The six-sided Hazard Die deploys threats, manages resources, keeps time, and tracks light. In short, it is the engine that drives gameplay forward and the heart of the Hazard System. Every significant action, whether in town recovering, traveling through the wilderness, or searching a dungeon corridor for traps, takes a turn. Every turn is accompanied by a roll of the Hazard Die. The exact interpretation of the die result varies by turn type, but the outcomes are conceptually similar. A haven hazard might be a shortage of supplies while a dungeon hazard might be a wandering monster.

Players other than the referee should roll the Hazard Die to make the time cost salient. After rolling the Hazard Die, hand it to another player so that everyone gets a chance. If playing in person, rotating clockwise around the table works well.

Beginning the game

Start a new campaign with the first Wilderness or Dungeon turn of an adventure. Players should choose a clue or quest from the Tavern to pursue. Roll HP following Recovery guidelines to determine initial HP.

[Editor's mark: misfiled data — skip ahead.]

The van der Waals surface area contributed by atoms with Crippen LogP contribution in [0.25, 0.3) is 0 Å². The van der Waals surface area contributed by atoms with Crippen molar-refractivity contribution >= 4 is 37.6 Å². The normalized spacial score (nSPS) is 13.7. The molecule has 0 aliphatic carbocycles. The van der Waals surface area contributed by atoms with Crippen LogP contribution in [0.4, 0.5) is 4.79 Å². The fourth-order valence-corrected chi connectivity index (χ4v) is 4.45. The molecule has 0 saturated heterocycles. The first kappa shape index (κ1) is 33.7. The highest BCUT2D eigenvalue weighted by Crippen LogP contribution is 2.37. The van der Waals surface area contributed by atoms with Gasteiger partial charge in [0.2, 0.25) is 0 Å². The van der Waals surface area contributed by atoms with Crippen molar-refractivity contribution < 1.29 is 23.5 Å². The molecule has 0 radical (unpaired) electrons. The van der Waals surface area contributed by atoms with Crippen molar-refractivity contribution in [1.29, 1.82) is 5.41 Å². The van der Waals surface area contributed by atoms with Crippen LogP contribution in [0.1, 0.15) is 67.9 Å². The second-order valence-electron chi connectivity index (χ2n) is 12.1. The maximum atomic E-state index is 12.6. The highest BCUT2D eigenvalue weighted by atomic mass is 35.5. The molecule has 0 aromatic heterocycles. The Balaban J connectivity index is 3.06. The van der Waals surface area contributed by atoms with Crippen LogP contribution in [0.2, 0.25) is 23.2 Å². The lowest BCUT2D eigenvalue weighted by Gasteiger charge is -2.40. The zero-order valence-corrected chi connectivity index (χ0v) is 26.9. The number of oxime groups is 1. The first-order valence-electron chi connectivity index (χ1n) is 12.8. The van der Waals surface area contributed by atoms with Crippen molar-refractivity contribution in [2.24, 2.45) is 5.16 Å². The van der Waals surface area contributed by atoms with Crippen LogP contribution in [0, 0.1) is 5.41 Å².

Starting and ending sessions

Sessions should begin and end in a Haven if possible. This allows the the players and PCs to vary between sessions. After a session, players should tell the referee if they are going to follow a different clue or Quest during the next session so that the referee can do any preparation required beforehand.

Haven turns

To recover and replenish resources in a civilized refuge, take a Haven Turn. The exact fictional duration of a Haven Turn can be anything from a few days to several weeks. It is rarely necessary to interrogate the details.

  1. Roll the Hazard Die and resolve any hazard
  2. Pay upkeep: accommodation, retainer, property, and so forth
  3. Recover (roll HP, applying accommodation modifiers)
  4. Process retainer loyalty
  5. Reckon XP gained and level up if appropriate
  6. Buy or sell items, repair damaged gear, or recruit hirelings
  7. Optionally, take one Haven Action (scribe scroll and so forth)
  8. Prepare spells